In this connection, it’s worth remembering that a couple of weeks ago, a Louisiana congressman, who’s a member of the House Intelligence Committee, told a local newspaper that Saddam’s capture was imminent.

Asked if he knew something the rest of us didn’t, Rep. Ray LaHood said, “Yes.”

Posted by tbrown at 11:54 AM

December 12, 2003

It’s still the economy, stupid

Bad news for U.S. workers this week: Initial claims for unemployment were up 13,000 over the previous week to 378,000. This was the second consecutive weekly increase after a month of encouraging weekly declines.

More bad news for U.S. workers: The Republican congressional leadership has refused to extend unemployment benefits for 2 million workers who have been jobless for six months or longer. So they’re off the rolls as of yearend. Merry Christmas, folks! Happy New Year!

Bad news for the Bush administration: Consumer sentiment slumped to 89.6, down from 93.7 in November and far short of the expected level of 96.

Finally, more bad news for both U.S. workers and the Bushies: The Federal Reserve expects tortoise-like job growth as far out as the eye can see.

Note: The Dow Jones Industrial Average pushed through 10,000 this week for the first time in a year and a half and closed today at 10,042. So, does Mr. Market know something about the future that the rest of us don't? Maybe. But this is a seasonally favorable period for stocks (a.ka. "Santa Claus rally" time). And we can expect the big institutions to do whatever they can to keep the Dow above the psychologically significant 10,000 level through yearend.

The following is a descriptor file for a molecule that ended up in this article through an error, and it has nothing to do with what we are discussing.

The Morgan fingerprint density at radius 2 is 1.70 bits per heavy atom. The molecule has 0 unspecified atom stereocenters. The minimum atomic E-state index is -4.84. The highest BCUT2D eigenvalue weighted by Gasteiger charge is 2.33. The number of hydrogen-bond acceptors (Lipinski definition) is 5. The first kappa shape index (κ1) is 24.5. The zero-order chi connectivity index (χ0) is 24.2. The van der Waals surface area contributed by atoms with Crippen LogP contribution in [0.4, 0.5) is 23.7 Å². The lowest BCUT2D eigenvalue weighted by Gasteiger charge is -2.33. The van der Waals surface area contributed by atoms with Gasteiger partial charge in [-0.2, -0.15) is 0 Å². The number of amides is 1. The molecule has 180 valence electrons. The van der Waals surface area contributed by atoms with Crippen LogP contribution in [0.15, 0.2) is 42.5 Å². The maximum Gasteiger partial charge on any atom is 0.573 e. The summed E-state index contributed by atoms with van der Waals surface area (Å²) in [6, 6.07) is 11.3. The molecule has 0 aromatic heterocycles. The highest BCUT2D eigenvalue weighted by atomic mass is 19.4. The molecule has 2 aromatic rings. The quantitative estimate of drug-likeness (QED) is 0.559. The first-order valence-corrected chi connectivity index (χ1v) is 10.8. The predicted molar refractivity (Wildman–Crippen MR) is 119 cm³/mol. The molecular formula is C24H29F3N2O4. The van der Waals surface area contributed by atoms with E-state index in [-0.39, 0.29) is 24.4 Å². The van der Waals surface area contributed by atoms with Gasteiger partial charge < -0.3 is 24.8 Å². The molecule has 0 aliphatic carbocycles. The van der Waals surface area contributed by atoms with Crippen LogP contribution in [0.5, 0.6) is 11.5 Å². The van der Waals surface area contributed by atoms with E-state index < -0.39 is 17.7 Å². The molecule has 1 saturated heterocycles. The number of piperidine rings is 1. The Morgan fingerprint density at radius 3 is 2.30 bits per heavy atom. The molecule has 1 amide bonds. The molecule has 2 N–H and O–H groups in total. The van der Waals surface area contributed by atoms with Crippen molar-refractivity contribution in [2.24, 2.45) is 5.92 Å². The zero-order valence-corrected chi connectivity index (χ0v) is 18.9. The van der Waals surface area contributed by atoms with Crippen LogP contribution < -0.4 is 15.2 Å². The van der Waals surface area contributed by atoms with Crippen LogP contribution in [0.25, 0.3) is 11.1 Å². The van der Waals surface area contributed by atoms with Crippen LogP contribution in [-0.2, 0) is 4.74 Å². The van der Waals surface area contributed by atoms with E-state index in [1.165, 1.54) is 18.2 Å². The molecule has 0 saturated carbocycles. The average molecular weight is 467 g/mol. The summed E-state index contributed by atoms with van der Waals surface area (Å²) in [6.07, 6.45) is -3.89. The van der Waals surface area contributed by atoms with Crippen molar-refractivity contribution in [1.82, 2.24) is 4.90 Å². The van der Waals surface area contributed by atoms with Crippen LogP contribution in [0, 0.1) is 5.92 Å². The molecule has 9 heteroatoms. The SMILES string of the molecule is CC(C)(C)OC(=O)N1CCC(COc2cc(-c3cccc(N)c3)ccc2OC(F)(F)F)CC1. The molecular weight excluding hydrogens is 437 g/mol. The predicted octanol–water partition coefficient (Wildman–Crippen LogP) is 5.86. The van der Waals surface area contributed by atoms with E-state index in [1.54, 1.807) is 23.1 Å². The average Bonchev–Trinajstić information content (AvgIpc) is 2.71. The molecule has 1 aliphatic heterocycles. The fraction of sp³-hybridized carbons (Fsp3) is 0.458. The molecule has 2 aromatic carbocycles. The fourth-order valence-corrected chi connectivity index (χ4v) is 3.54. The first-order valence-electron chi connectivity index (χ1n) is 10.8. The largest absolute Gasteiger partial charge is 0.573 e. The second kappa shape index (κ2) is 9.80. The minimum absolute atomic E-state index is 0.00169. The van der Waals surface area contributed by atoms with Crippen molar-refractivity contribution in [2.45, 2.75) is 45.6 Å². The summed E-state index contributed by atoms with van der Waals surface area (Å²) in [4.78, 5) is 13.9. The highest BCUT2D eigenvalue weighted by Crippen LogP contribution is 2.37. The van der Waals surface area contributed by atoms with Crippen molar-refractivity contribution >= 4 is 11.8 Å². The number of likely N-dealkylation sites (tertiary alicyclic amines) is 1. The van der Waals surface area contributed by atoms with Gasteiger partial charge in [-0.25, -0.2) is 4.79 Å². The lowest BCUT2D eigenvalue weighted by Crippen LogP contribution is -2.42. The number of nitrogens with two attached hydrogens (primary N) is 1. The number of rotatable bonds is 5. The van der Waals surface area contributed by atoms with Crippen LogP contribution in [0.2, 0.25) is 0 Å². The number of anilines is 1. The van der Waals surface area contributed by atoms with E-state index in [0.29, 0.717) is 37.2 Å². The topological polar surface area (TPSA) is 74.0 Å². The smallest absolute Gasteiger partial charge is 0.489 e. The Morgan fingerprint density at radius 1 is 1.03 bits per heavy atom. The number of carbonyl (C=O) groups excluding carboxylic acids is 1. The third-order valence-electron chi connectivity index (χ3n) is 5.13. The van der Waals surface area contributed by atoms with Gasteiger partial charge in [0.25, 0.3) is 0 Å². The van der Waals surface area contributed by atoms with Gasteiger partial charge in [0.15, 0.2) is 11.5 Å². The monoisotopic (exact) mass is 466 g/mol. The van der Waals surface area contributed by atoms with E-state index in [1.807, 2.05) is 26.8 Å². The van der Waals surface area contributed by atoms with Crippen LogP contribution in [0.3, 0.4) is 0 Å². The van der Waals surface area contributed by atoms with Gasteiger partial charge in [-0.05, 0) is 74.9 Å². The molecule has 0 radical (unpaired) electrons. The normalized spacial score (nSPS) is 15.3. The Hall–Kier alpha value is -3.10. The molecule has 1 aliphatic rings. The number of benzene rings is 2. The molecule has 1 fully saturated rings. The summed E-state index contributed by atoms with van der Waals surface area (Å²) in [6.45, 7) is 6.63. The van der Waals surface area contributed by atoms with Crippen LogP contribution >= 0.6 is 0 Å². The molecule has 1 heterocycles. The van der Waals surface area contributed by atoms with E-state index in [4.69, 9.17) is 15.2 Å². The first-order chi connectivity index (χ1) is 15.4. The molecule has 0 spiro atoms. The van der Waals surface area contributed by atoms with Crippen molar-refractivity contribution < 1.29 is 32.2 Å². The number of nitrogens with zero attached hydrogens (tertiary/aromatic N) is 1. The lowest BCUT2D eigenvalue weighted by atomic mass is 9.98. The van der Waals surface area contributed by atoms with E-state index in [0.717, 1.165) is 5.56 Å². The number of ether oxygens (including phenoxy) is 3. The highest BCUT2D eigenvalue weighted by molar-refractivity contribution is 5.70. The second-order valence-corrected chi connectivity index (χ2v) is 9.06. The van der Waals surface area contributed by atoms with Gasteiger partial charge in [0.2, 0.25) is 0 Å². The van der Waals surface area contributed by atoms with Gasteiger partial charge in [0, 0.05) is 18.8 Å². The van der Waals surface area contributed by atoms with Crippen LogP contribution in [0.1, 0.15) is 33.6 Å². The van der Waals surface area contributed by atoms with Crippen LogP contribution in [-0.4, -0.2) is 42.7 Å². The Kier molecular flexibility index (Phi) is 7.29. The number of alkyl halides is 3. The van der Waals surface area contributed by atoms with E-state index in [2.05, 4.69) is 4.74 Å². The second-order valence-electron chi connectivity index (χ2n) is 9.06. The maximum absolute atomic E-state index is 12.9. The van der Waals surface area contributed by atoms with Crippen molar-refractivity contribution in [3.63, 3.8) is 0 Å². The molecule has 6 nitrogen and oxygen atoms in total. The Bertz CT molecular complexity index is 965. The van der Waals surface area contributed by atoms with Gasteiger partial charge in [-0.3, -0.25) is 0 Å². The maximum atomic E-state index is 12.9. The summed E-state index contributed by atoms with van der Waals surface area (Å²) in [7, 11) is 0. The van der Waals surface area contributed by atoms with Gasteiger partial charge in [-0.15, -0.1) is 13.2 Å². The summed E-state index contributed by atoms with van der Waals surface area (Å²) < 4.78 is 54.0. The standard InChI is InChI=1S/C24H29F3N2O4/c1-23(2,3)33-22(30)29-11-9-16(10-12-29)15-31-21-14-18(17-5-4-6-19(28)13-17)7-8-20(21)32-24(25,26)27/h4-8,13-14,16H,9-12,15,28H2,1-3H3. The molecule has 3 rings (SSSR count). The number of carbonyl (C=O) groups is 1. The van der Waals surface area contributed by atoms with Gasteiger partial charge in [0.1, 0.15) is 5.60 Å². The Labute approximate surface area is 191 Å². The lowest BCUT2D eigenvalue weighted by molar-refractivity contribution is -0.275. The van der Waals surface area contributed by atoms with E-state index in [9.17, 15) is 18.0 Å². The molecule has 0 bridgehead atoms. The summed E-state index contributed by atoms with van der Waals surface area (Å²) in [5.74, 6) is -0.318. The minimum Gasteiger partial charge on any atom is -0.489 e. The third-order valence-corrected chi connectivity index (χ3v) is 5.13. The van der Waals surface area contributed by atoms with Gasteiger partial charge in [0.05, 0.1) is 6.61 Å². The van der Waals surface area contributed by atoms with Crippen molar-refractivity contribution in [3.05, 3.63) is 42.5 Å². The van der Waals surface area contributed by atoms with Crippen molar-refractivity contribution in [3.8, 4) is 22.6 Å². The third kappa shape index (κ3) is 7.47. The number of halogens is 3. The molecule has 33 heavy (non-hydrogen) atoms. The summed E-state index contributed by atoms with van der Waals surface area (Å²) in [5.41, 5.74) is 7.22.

Posted by tbrown at 12:09 PM

None dare call it influence peddling

I wonder who this guy’s role model was.

Couldn’t have been his elder brother, could it?

But, then, Neil knows this guy, too.

A tip of the hat to the Center for American Progress for dogging these. If you want some insight into the behind-the-scenes activities of this administration, pay a visit.

Posted by tbrown at 12:06 PM

December 11, 2003

Democracy: It’s messy, it's not simple and we need to support it

President Bush has painted himself into a tight little ideological corner. He supports democracy for Iraq, which is unlikely to have one for years, if ever. But he delivers a brutal slapdown to Taiwan, which has a thriving, obstreperous, young democracy, and sides with Communist heirs of Mao Tse-tung and Deng Xiaoping in China. What’s up with this?

Partly, it’s blundering by both Taiwanese President Chen Shui-bian and Bush. There are few international relationships more nuanced than the one among Washington, Beijing and Taiwan, where Chiang Kai-shek and his Kuomintang party set up shop after being ousted from the Chinese mainland by Mao in 1949.

Beijing maintains that Taiwan is a renegate province, though it was never ruled by the Communist government and was a Japanese colony from 1895-1945. The U.S. signed onto this "one China" policy in conjunction with Richard Nixon’s breakthrough trip to China in 1972 and since then the three capitals have attempted the diplomatic equivalent of a threesome trying a Viennese waltz. The tempo has increased in recent years as the Taiwanese have asserted their de facto independence and have vigorously debated actually declaring it, which China says would mean war. When one party misses a step in this dance the results aren’t pretty and when two do there are slippers and rears all over the floor.

Which is where we are today.